|Publication number||US6709411 B1|
|Application number||US 09/271,827|
|Publication date||Mar 23, 2004|
|Filing date||Mar 18, 1999|
|Priority date||Mar 18, 1999|
|Publication number||09271827, 271827, US 6709411 B1, US 6709411B1, US-B1-6709411, US6709411 B1, US6709411B1|
|Inventors||David R. Olinger|
|Original Assignee||David R. Olinger|
|Export Citation||BiBTeX, EndNote, RefMan|
|Patent Citations (5), Referenced by (43), Classifications (5), Legal Events (3)|
|External Links: USPTO, USPTO Assignment, Espacenet|
This invention relates to appliances used for the prevention or rehabilitation of musculo-skeletal shoulder disorders, and more particularly describes a shoulder brace.
Shoulder dislocations, i.e., separation of the head of the humerus from the glenoid fossa, involve injury to the various soft tissues and the connective tissues usually supporting these components. Healing of such dislocations requires immobilization of the components, and for proper long-term healing, adequate support and possible range of motion limitations may be required to permit proper tissue repair and reconstruction.
Various devices and appliances have been described previously which attempt to solve the problem of providing support while at the same time permitting restricted movement to promote healing.
Coleman, U.S. Pat. No. 4,644,939, describes a device which guides the humerus upward along a longitudinal axis, but which also restricts elevation of the humerus beyond horizontal and opposes both anterior and posterior rotation.
Various other devices are described in U.S. Pat. Nos. 3,906,944, 3,499,441, 4,302,849, and 4,862,878. Although these various devices are directed at providing shoulder support, they do not allow support during the full range of motions possible for the shoulder. Instead, these devices either (1) restrict certain movements to a “safe zone” of movement, or (2) provide support (e.g., stabilizing force) in certain positions and incomplete support during other ranges of motion.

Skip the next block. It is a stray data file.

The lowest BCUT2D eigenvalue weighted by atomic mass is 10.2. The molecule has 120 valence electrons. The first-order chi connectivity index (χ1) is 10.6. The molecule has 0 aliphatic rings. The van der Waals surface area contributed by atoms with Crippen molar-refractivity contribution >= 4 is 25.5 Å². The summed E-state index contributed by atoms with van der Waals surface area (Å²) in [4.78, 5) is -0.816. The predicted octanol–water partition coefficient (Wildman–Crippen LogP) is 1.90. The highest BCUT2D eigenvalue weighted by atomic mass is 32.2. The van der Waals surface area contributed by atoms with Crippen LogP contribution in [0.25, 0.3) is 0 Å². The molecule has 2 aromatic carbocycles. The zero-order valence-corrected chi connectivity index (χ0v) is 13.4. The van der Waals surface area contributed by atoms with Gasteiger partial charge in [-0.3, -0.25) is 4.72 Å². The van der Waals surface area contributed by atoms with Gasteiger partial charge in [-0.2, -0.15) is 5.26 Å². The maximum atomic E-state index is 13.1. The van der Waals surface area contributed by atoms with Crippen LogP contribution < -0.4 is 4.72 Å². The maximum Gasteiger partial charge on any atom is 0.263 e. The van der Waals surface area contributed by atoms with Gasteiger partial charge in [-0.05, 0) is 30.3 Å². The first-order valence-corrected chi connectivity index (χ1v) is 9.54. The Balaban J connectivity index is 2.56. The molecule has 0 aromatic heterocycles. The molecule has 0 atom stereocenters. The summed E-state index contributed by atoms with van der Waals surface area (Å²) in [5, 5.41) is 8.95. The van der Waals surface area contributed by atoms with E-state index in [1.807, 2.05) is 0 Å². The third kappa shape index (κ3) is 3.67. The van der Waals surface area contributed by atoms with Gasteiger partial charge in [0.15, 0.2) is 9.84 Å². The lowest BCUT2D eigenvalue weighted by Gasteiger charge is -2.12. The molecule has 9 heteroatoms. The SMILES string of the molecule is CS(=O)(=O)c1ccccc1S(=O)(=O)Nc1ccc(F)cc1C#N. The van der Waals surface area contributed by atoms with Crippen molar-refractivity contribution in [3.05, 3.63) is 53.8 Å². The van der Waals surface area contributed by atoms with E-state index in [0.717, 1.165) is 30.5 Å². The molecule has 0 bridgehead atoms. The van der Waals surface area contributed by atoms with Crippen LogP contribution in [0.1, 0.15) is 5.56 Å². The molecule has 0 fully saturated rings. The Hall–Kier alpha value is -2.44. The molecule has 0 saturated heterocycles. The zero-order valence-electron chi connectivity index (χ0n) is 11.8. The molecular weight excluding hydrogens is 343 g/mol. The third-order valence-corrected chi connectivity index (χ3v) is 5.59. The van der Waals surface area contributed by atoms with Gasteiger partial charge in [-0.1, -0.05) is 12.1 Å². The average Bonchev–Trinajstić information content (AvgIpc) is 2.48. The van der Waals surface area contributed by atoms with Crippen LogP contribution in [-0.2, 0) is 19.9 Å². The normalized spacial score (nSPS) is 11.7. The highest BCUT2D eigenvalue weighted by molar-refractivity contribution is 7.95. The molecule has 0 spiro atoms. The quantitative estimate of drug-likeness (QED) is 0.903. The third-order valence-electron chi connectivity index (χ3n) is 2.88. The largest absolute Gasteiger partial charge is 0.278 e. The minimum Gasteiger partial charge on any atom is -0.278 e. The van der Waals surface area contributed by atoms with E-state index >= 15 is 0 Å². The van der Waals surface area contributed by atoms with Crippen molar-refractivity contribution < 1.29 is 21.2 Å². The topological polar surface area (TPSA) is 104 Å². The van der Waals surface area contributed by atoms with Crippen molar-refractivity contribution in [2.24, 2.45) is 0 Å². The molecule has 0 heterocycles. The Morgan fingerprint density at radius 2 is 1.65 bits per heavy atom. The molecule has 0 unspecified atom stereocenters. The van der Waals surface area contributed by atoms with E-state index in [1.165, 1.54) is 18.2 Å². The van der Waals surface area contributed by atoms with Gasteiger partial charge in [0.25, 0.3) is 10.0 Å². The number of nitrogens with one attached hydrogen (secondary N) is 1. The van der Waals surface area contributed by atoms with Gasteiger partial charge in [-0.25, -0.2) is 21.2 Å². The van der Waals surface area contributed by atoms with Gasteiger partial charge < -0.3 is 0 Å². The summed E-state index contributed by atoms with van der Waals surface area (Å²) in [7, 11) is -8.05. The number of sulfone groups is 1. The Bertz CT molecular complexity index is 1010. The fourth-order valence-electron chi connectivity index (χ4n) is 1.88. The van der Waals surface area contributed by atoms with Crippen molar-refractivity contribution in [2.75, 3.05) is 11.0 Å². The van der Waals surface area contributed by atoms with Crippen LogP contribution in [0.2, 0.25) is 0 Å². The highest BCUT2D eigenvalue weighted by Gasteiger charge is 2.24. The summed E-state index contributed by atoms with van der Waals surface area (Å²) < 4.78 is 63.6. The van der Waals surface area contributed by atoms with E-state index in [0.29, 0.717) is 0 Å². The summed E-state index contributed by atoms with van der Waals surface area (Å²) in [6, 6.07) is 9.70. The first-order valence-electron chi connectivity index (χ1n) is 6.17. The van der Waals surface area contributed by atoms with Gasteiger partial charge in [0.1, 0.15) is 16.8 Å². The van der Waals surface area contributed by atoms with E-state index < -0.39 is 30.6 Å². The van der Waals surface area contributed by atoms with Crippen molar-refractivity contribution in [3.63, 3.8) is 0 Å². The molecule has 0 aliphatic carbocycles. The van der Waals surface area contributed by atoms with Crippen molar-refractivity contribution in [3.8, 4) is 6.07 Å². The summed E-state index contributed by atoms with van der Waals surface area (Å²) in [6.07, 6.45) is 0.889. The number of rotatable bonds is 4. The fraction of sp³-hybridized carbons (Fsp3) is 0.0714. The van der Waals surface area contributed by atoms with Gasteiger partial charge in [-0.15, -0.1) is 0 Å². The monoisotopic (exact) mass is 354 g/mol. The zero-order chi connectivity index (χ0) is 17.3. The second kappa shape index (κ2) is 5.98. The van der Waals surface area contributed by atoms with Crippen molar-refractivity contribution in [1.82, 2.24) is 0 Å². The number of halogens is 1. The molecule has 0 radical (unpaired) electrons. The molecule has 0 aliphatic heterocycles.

Harding et al., J. Musculoskeletal Med., June:54-58 (1997) describes the limitations of known shoulder support devices for treating anterior shoulder stability. In particular, there remains to be designed a brace which maintains stability of the joint between the humerus and glenoid fossa (“gleno-humeral joint” stability) throughout the range of motions in order to allow healing during adequate functioning of the joint. In other words, it is desirable to provide gleno-humeral joint stability while allowing full range of motion and preventing hyper mobility or hyper extensions during normal movement.
Braces which limit or restrict full range of motion (ROM) do not allow proper healing throughout those restricted ranges. In contrast, braces which allow motion fail to provide joint stability, particularly anterior instability during abduction, external rotation and extension movements.
A device has now been discovered that provides full range of motion at the same time that gleno-humeral joint stability is maintained, including abduction, external rotation and extension.
FIG. 1 is an anterior view of the shoulder brace without a human body, with the straps displayed in the closed (attached) position as if being worn to illustrate the complete shape of the brace.